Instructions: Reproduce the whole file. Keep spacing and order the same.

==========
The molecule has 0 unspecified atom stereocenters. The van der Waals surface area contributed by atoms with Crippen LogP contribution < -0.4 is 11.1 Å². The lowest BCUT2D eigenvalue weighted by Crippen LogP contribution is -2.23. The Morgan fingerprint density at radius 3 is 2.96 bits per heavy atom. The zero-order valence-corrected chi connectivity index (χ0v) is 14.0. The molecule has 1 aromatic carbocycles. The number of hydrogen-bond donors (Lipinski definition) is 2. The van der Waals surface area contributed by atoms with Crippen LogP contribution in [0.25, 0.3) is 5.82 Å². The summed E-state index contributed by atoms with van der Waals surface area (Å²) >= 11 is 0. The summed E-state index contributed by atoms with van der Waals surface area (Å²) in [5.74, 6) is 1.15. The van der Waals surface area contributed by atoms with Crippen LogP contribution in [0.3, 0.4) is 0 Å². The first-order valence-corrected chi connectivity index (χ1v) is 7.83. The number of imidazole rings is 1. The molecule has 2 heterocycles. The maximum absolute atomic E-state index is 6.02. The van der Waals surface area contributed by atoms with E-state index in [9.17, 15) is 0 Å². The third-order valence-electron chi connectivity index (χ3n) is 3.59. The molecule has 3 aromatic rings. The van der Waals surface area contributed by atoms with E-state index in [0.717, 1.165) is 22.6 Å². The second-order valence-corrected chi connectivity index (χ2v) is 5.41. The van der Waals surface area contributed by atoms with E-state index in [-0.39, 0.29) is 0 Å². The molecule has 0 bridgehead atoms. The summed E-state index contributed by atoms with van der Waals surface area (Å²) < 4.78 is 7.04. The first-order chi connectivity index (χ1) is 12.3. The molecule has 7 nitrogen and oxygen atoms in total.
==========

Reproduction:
The molecule has 0 unspecified atom stereocenters. The van der Waals surface area contributed by atoms with Crippen LogP contribution < -0.4 is 11.1 Å². The lowest BCUT2D eigenvalue weighted by Crippen LogP contribution is -2.23. The Morgan fingerprint density at radius 3 is 2.96 bits per heavy atom. The zero-order valence-corrected chi connectivity index (χ0v) is 14.0. The molecule has 1 aromatic carbocycles. The number of hydrogen-bond donors (Lipinski definition) is 2. The van der Waals surface area contributed by atoms with Crippen LogP contribution in [0.25, 0.3) is 5.82 Å². The summed E-state index contributed by atoms with van der Waals surface area (Å²) >= 11 is 0. The summed E-state index contributed by atoms with van der Waals surface area (Å²) in [5.74, 6) is 1.15. The van der Waals surface area contributed by atoms with Crippen LogP contribution in [0.3, 0.4) is 0 Å². The first-order valence-corrected chi connectivity index (χ1v) is 7.83. The number of imidazole rings is 1. The molecule has 2 heterocycles. The maximum absolute atomic E-state index is 6.02. The van der Waals surface area contributed by atoms with E-state index in [9.17, 15) is 0 Å². The third-order valence-electron chi connectivity index (χ3n) is 3.59. The molecule has 3 aromatic rings. The van der Waals surface area contributed by atoms with E-state index in [0.717, 1.165) is 22.6 Å². The second-order valence-corrected chi connectivity index (χ2v) is 5.41. The van der Waals surface area contributed by atoms with E-state index in [-0.39, 0.29) is 0 Å². The molecule has 0 bridgehead atoms. The summed E-state index contributed by atoms with van der Waals surface area (Å²) < 4.78 is 7.04. The first-order chi connectivity index (χ1) is 12.3. The molecule has 7 nitrogen and oxygen atoms in total.